Childhood obesity rates have been increasing steadily for 30 years. Currently, one-in-three children are considered obese, meaning they have excess body fat. Being overweight or obese happens due to “caloric imbalance”: simply put, children are taking in more calories than they are expending.
Childhood obesity has long-term impacts on our nation’s children. Obese children suffer health problems, prejudice and bullying in school, and depression and self-esteem issues. As adults, they can have difficulty leading productive work lives due to these issues, as well as more serious illnesses including diabetes and heart disease. Twenty percent of healthcare expenditures in the United States can be linked to conditions associated with obesity.
Obesity in general has many contributing factors. Poor eating habits in the home contribute to children not understanding how to get good nutrition. Sedentary lifestyles and lots of screen time at home are exacerbated by lack of physical education classes and recess at school. While parents have to do their part, K-12 educators can contribute to positive outcomes for children at school.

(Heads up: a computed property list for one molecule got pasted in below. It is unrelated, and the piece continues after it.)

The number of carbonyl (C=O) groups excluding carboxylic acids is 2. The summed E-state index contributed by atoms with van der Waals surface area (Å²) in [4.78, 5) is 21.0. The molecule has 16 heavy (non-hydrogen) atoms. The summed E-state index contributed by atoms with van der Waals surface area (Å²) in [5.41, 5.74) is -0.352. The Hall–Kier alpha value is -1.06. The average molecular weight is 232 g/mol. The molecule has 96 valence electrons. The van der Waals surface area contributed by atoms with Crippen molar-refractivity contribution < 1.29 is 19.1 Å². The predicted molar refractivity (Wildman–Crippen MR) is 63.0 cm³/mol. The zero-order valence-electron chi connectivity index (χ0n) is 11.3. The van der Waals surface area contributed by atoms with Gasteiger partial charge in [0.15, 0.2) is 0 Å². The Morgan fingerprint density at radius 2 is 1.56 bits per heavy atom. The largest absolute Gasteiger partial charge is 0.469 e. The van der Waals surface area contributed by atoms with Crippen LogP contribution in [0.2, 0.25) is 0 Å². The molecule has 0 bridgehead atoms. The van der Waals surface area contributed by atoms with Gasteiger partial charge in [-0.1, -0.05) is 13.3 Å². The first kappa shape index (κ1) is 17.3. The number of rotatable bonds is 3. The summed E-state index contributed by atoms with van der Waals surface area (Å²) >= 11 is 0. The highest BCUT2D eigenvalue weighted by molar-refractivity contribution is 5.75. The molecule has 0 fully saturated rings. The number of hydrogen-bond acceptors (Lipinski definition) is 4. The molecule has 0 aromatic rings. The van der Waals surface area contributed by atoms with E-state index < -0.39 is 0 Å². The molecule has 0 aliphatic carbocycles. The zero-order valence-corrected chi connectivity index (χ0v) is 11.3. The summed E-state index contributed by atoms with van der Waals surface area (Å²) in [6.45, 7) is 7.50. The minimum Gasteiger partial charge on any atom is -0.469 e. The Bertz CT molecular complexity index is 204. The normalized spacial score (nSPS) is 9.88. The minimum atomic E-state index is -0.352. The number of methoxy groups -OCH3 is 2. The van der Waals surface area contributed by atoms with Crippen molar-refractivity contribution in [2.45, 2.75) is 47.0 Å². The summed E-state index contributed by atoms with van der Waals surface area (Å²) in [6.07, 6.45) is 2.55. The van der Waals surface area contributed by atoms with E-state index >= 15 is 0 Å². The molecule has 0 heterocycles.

5 Educational Strategies to Fight Obesity
- Always be positive, with the focus on being healthy, not on looks or popularity.
- Encourage school districts to offer healthy lunch options, including a serving of vegetables and a serving of fruit at each lunch, and drink choices of water or milk.
- Ask school districts to limit access to unhealthy drinks like soda (or pop if you’re from Western Pennsylvania) and unhealthy foods, such as from vending machines.
- Make sure schools in your district offer physical education programs, including daily recess and classroom breaks to have children move around.
- Have schools partner with families and community members in the development and implementation of healthy eating and physical activity policies, practices, and procedures.
Pocket Nurse provides fun classroom tools for educators in K-12 to create awareness and education children about food facts and how to stay healthy. For example, MyPlate Pursuit challenges children with questions about nutrition and physical activity. The U.S. Food Plate poster can be used in health education classes to show portion sizes.
Aaron Vicari is a major account manager at Pocket Nurse. He can be reached at firstname.lastname@example.org.